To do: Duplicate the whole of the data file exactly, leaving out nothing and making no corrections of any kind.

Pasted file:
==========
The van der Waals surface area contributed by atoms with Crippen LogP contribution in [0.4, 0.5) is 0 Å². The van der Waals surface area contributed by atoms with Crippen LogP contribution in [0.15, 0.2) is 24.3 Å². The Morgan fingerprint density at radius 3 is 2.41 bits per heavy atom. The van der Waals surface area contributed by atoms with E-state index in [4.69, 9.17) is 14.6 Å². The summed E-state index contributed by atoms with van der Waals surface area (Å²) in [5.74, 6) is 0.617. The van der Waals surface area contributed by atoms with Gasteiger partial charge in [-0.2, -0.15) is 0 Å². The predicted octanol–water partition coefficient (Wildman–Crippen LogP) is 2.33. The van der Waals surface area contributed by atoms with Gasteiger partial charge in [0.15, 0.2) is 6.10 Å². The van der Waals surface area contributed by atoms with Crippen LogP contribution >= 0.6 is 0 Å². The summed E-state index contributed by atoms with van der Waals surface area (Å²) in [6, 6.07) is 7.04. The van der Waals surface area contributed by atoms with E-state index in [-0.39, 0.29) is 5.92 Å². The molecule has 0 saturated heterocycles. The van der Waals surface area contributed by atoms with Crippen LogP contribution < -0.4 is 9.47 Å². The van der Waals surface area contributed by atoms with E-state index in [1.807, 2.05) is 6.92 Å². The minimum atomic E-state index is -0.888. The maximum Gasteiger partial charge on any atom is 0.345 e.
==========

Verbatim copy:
The van der Waals surface area contributed by atoms with Crippen LogP contribution in [0.4, 0.5) is 0 Å². The van der Waals surface area contributed by atoms with Crippen LogP contribution in [0.15, 0.2) is 24.3 Å². The Morgan fingerprint density at radius 3 is 2.41 bits per heavy atom. The van der Waals surface area contributed by atoms with E-state index in [4.69, 9.17) is 14.6 Å². The summed E-state index contributed by atoms with van der Waals surface area (Å²) in [5.74, 6) is 0.617. The van der Waals surface area contributed by atoms with Gasteiger partial charge in [-0.2, -0.15) is 0 Å². The predicted octanol–water partition coefficient (Wildman–Crippen LogP) is 2.33. The van der Waals surface area contributed by atoms with Gasteiger partial charge in [0.15, 0.2) is 6.10 Å². The van der Waals surface area contributed by atoms with Crippen LogP contribution >= 0.6 is 0 Å². The summed E-state index contributed by atoms with van der Waals surface area (Å²) in [6, 6.07) is 7.04. The van der Waals surface area contributed by atoms with E-state index in [-0.39, 0.29) is 5.92 Å². The molecule has 0 saturated heterocycles. The van der Waals surface area contributed by atoms with Crippen LogP contribution < -0.4 is 9.47 Å². The van der Waals surface area contributed by atoms with E-state index in [1.807, 2.05) is 6.92 Å². The minimum atomic E-state index is -0.888. The maximum Gasteiger partial charge on any atom is 0.345 e.